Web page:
Handing 14 death sentences in the “Operation Room” trial was a political decision, defence lawyer Halim Henish said on Tuesday.
Henish said the legal articles used, from article 7 to 14 of the criminal law, do not include the death sentence as punishment for these charges. “The ruling is incorrect,” he said.
The Cairo Criminal Court had referred Monday the files of the Muslim Brotherhood’s Supreme Guide Mohamed Badie and 13 other convicts to the Grand Mufti, a prerequisite before enforcing death sentences.
Two of the 18 pleadings in the case were among those handed the death sentence. “The judge did not take his time to look into the lawyers’ notes,” Henish said.
In the case, 51 people are charged with “forming an operations room to direct the terrorist Muslim Brotherhood to defy the government during the Rabaa Al-Adaweya sit-in dispersal, and to spread chaos in the country”, according to a statement released by the Prosecutor General’s office in February 2014.
The court is set to rule for the remaining defendants on 11 April.
Badie and 50 others have stood trial since April 2014 in case number 2210/2014. The case is headed by Judge Nagy Shehata, who is also presiding over four other high-profile cases, including the ‘Cabinet Clashes’ and the former Al Jazeera journalists’ trial. Shehata has been widely criticised for handing our severe sentences with little supporting evidence.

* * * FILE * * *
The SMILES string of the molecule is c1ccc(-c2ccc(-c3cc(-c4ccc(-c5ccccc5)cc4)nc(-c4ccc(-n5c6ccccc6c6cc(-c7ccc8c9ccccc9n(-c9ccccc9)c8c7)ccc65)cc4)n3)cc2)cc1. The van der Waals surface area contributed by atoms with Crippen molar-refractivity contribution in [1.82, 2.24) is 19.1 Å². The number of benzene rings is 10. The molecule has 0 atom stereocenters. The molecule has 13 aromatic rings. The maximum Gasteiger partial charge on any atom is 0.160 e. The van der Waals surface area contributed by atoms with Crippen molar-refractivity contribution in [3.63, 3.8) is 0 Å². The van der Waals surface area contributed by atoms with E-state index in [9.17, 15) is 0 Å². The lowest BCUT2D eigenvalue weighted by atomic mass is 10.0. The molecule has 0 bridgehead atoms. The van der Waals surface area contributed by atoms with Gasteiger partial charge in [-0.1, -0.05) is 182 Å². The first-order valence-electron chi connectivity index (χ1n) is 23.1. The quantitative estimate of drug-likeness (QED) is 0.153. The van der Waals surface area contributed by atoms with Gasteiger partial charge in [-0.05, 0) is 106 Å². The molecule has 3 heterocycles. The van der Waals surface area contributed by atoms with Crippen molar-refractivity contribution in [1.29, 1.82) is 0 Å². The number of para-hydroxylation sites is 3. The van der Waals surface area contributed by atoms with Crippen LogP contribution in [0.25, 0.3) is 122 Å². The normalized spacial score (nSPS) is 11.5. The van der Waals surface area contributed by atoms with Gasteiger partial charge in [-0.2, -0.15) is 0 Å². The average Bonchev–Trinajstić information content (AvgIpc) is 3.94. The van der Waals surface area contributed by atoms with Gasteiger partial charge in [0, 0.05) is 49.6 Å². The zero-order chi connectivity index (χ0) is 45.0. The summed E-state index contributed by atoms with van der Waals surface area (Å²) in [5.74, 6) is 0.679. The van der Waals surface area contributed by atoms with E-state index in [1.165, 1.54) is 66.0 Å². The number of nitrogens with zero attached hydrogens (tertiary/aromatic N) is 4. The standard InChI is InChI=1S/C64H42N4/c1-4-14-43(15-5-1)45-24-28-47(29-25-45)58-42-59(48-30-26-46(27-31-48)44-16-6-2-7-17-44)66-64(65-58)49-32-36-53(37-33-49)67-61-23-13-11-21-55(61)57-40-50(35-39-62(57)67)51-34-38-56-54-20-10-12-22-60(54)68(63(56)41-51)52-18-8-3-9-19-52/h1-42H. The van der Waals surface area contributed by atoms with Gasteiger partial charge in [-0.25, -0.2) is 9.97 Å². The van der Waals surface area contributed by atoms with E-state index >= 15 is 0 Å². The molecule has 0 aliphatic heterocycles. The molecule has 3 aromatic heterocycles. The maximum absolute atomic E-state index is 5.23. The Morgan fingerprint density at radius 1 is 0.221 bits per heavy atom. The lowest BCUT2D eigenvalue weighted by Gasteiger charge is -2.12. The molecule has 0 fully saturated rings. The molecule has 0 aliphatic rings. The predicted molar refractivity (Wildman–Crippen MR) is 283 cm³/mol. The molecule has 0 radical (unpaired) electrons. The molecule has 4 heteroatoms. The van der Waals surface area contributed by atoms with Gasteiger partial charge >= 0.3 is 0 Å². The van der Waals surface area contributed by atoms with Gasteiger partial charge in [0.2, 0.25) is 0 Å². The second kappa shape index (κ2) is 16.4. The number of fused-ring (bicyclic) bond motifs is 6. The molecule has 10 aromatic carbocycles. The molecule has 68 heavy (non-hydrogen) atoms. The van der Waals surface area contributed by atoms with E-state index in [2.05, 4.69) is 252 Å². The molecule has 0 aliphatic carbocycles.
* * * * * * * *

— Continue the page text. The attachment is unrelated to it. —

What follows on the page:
Those who were handed death sentences include Mahmoud Abdullah Ghazala, Hossam Abu Bakr, Omar Malik, and Soltan Salahuddin.
“The ruling is tragic, but expected,” said Muslim Brotherhood spokesperson Wafaa Al-Banna. She said that TV presenter Ahmad Moussa, “the PR of the coup”, had announced that death sentences will follow the Economic Summit that Egypt hosted from Friday to Sunday.
There was no “operations room”, Al-Banna further confirmed. “It was a peaceful sit-in calling for freedom,” she said. In any United Nations law, it is a right, she pointed out.
Salah Al-Din’s son, Mohamed, is also accused in the same case, and will be handed a verdict on 11 April. There are 12 journalists and media personnel incriminated in the case as well.
Commenting on what to expect in the 11 April sentence, Al-Banna said that it depends on “how many they are willing to kill”.
“They are terrorists, terrorising citizens with unjustified sentences,” Al-Banna said. She added that the only solution is for this regime to leave.
According to the prosecution, in the aftermath of the mass protests of 30 June, Badie and his assistant, Brotherhood leader Mahmoud Ghuzlan, plotted to “spread chaos in the country, break into police stations, government institutions, private property and churches”, with the aim of making Egypt appear unable to govern in the eyes of the international community.
Such an implication, the statement said, was aimed at weakening the government and preparing it for a takeover, to be replaced with a government formed by the Muslim Brotherhood, who would name the acting president and attempt to win international recognition.